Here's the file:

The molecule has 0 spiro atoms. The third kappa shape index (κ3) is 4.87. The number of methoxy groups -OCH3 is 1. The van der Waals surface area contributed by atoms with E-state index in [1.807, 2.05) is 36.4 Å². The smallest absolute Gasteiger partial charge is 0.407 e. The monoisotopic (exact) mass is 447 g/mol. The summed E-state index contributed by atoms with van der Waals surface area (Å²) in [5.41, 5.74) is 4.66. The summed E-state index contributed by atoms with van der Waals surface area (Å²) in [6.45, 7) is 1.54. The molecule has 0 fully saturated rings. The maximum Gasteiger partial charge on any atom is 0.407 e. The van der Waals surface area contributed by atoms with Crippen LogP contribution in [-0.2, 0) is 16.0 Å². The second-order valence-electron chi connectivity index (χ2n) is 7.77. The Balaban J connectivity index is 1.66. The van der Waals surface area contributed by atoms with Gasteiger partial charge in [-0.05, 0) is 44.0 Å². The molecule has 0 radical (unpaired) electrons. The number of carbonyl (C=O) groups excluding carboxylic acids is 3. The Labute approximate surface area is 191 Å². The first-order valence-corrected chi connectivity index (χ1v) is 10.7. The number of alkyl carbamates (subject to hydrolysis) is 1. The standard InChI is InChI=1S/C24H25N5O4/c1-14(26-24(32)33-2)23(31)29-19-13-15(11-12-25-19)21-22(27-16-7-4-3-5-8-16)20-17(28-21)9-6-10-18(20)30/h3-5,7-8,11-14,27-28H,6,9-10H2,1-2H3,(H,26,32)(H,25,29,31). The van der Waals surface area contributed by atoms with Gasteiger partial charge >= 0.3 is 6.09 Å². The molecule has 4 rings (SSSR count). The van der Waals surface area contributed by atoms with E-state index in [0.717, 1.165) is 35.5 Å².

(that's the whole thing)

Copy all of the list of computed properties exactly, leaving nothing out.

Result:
The molecule has 0 spiro atoms. The third kappa shape index (κ3) is 4.87. The number of methoxy groups -OCH3 is 1. The van der Waals surface area contributed by atoms with E-state index in [1.807, 2.05) is 36.4 Å². The smallest absolute Gasteiger partial charge is 0.407 e. The monoisotopic (exact) mass is 447 g/mol. The summed E-state index contributed by atoms with van der Waals surface area (Å²) in [5.41, 5.74) is 4.66. The summed E-state index contributed by atoms with van der Waals surface area (Å²) in [6.45, 7) is 1.54. The molecule has 0 fully saturated rings. The maximum Gasteiger partial charge on any atom is 0.407 e. The van der Waals surface area contributed by atoms with Crippen LogP contribution in [-0.2, 0) is 16.0 Å². The second-order valence-electron chi connectivity index (χ2n) is 7.77. The Balaban J connectivity index is 1.66. The van der Waals surface area contributed by atoms with Gasteiger partial charge in [-0.05, 0) is 44.0 Å². The molecule has 0 radical (unpaired) electrons. The number of carbonyl (C=O) groups excluding carboxylic acids is 3. The Labute approximate surface area is 191 Å². The first-order valence-corrected chi connectivity index (χ1v) is 10.7. The number of alkyl carbamates (subject to hydrolysis) is 1. The standard InChI is InChI=1S/C24H25N5O4/c1-14(26-24(32)33-2)23(31)29-19-13-15(11-12-25-19)21-22(27-16-7-4-3-5-8-16)20-17(28-21)9-6-10-18(20)30/h3-5,7-8,11-14,27-28H,6,9-10H2,1-2H3,(H,26,32)(H,25,29,31). The van der Waals surface area contributed by atoms with Gasteiger partial charge >= 0.3 is 6.09 Å². The molecule has 4 rings (SSSR count). The van der Waals surface area contributed by atoms with E-state index in [0.717, 1.165) is 35.5 Å².